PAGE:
Something similar happened in the United States during our industrial revolution, actually. Mass public education was introduced in the United States in the nineteenth century as a way of training the largely rural workforce here for industry -- in fact, the general population in the United States largely was opposed to public education, because it meant taking kids off the farms where they belonged and where they worked with their families, and forcing them into this setting in whcih they were basically trained to become industrial workers. That was a part of the whole transformation of American society in the nineteenth century, and that transformation is now taking place for the black population in South Africa -- which means for about 85 percent of the people there. So the white South African elites, and international investors generally, now need a workforce that is trained for industry, not just slaves for the mines. And that means they need people who can follow instructions, and read diagrams, and be managers and foremen, things like that -- so slavery is just not the right system for the country anymore, they need to move towards something more like what we have in the United States. And it's pretty much for that reason that the West has become anti-apartheid, and that the media will therefore tend to give anti-apartheid movements a decent press.

I mean, usually political demonstrations get very negative reporting in the United States, not matter what they're for, because they show that people can do things, that they don't just have to be passive and isolated -- and you're not supposed to have that lesson, you're supposed to think that you're powerless and can't do anything. So any kind of public protest typically won't be covered here, except maybe locally, and usually it will get very negative reporting; when it's protest agaisnt the policies of a favored U.S. ally, it always will. But in the case of South Africa, the reporting is quite supportive: so if people go into corporate shareholder meetings and make a fuss about disinvestment [withdrawing investments from South Africa to pressure its government], generally they'll get a favorable press these days.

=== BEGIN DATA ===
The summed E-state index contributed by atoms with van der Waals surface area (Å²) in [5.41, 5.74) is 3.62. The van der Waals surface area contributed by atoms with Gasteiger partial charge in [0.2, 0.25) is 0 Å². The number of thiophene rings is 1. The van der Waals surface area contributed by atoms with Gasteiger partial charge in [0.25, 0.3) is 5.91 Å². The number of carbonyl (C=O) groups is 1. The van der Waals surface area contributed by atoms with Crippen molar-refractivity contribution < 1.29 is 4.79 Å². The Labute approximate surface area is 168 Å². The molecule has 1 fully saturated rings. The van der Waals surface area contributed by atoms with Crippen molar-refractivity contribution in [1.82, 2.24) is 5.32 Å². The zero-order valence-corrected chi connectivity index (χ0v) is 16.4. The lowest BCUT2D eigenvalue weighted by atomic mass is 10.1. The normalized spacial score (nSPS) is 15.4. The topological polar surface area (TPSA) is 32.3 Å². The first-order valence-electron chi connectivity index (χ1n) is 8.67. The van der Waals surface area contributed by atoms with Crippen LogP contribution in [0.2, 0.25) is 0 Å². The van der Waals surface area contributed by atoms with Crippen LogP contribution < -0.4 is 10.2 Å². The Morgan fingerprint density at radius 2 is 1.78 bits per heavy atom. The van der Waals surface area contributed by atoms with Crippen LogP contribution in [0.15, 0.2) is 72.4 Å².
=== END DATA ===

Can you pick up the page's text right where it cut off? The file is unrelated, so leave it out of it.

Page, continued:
Of course, its not that what they're doing is wrong -- what they're doing is right. But they should understand that the reason they're getting a reasonably favorable press right now is that, by this point, business regards them as its troops -- corporate executives don't really want apartheid in South Africa anymore. It's like the reason that business was willing to support the Civil Rights Movement in the United States. American business had no use for Southern apartheid, in fact it was bad for business.

See, capitalism is not fundamentally racist -- it can exploit racism for its purposes, but racism isn't built into it. Capitalism basically wants people to be interchangable cogs, and differences among them, such as on the basis of race, usually are not functional. I mean, they may be functional for a period, like if you want a super exploited workforce or something, but those situations are kind of anomalous. Over the long term, you can expect capitalism to be anti-racist -- just because its anti-human. And race is in fact a human characterstic -- there's no reason why it should be a negative characteristic, but it is a human characteristic. So therefore identifications based on race interfere with the basic ideal that people should be available just as consumers and producers, interchangable cogs who will purchase all the junk that's produced -- that's their ultimate function, and any other properties they might have are kind of irrelevent, and usually a nuisance."

[Noam Chomsky, Understanding Power: The Indispensable Chomsky (New York: The New York Press, 2002), pp.88-89]

2 comments:

Thinking outside the square said...

Chomsky makes some very interesting points. Especially his views on Capitalism

B.P. Hodges said...

"Far from being polar opposites, both rely on the same simplistic model of "economic man" divorced for culture and history."

Communist/Socialist/Marxist rely very much on historical and cultural analysis. Historical examination comprised the bulk of the Communist Manifesto.